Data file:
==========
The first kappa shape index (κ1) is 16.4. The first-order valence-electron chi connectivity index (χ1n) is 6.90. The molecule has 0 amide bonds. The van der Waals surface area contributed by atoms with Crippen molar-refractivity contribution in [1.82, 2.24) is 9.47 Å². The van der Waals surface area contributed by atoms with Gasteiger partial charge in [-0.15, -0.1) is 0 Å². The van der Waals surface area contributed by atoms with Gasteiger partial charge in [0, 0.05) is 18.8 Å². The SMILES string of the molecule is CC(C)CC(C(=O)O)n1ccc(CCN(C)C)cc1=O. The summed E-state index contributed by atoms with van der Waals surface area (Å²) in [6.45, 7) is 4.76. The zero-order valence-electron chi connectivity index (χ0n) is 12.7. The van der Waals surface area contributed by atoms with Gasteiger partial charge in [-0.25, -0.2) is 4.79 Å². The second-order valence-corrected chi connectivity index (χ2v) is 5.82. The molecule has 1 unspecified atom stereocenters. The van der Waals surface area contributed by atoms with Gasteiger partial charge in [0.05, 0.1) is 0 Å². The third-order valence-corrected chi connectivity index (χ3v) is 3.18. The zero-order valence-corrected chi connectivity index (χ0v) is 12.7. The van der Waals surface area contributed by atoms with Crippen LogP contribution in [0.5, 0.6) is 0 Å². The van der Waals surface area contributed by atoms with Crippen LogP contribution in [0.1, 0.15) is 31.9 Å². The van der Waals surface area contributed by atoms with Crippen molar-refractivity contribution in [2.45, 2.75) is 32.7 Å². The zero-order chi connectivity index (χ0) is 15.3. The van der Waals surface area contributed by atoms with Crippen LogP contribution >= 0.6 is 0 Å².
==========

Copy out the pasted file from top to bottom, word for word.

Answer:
The first kappa shape index (κ1) is 16.4. The first-order valence-electron chi connectivity index (χ1n) is 6.90. The molecule has 0 amide bonds. The van der Waals surface area contributed by atoms with Crippen molar-refractivity contribution in [1.82, 2.24) is 9.47 Å². The van der Waals surface area contributed by atoms with Gasteiger partial charge in [-0.15, -0.1) is 0 Å². The van der Waals surface area contributed by atoms with Gasteiger partial charge in [0, 0.05) is 18.8 Å². The SMILES string of the molecule is CC(C)CC(C(=O)O)n1ccc(CCN(C)C)cc1=O. The summed E-state index contributed by atoms with van der Waals surface area (Å²) in [6.45, 7) is 4.76. The zero-order valence-electron chi connectivity index (χ0n) is 12.7. The van der Waals surface area contributed by atoms with Gasteiger partial charge in [-0.25, -0.2) is 4.79 Å². The second-order valence-corrected chi connectivity index (χ2v) is 5.82. The molecule has 1 unspecified atom stereocenters. The van der Waals surface area contributed by atoms with Gasteiger partial charge in [0.05, 0.1) is 0 Å². The third-order valence-corrected chi connectivity index (χ3v) is 3.18. The zero-order valence-corrected chi connectivity index (χ0v) is 12.7. The van der Waals surface area contributed by atoms with Crippen LogP contribution in [0.5, 0.6) is 0 Å². The van der Waals surface area contributed by atoms with Crippen LogP contribution in [0.1, 0.15) is 31.9 Å². The van der Waals surface area contributed by atoms with Crippen molar-refractivity contribution in [2.45, 2.75) is 32.7 Å². The zero-order chi connectivity index (χ0) is 15.3. The van der Waals surface area contributed by atoms with Crippen LogP contribution >= 0.6 is 0 Å².